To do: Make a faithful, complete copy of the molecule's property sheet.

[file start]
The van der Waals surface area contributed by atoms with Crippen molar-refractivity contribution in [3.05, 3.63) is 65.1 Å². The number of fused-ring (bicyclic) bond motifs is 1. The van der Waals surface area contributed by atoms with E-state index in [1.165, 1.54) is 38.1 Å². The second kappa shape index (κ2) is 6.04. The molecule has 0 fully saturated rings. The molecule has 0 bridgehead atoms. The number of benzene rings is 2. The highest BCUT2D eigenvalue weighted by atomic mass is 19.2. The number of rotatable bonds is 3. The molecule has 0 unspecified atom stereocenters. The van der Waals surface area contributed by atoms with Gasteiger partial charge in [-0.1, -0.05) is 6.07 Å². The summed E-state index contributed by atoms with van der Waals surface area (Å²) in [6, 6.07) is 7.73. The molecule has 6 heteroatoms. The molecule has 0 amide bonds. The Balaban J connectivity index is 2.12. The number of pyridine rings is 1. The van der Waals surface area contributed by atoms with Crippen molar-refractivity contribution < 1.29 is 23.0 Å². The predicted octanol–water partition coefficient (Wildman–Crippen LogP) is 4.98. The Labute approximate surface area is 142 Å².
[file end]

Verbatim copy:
The van der Waals surface area contributed by atoms with Crippen molar-refractivity contribution in [3.05, 3.63) is 65.1 Å². The number of fused-ring (bicyclic) bond motifs is 1. The van der Waals surface area contributed by atoms with E-state index in [1.165, 1.54) is 38.1 Å². The second kappa shape index (κ2) is 6.04. The molecule has 0 fully saturated rings. The molecule has 0 bridgehead atoms. The number of benzene rings is 2. The highest BCUT2D eigenvalue weighted by atomic mass is 19.2. The number of rotatable bonds is 3. The molecule has 0 unspecified atom stereocenters. The van der Waals surface area contributed by atoms with Gasteiger partial charge in [-0.1, -0.05) is 6.07 Å². The summed E-state index contributed by atoms with van der Waals surface area (Å²) in [6, 6.07) is 7.73. The molecule has 6 heteroatoms. The molecule has 0 amide bonds. The Balaban J connectivity index is 2.12. The number of pyridine rings is 1. The van der Waals surface area contributed by atoms with Crippen molar-refractivity contribution < 1.29 is 23.0 Å². The predicted octanol–water partition coefficient (Wildman–Crippen LogP) is 4.98. The Labute approximate surface area is 142 Å².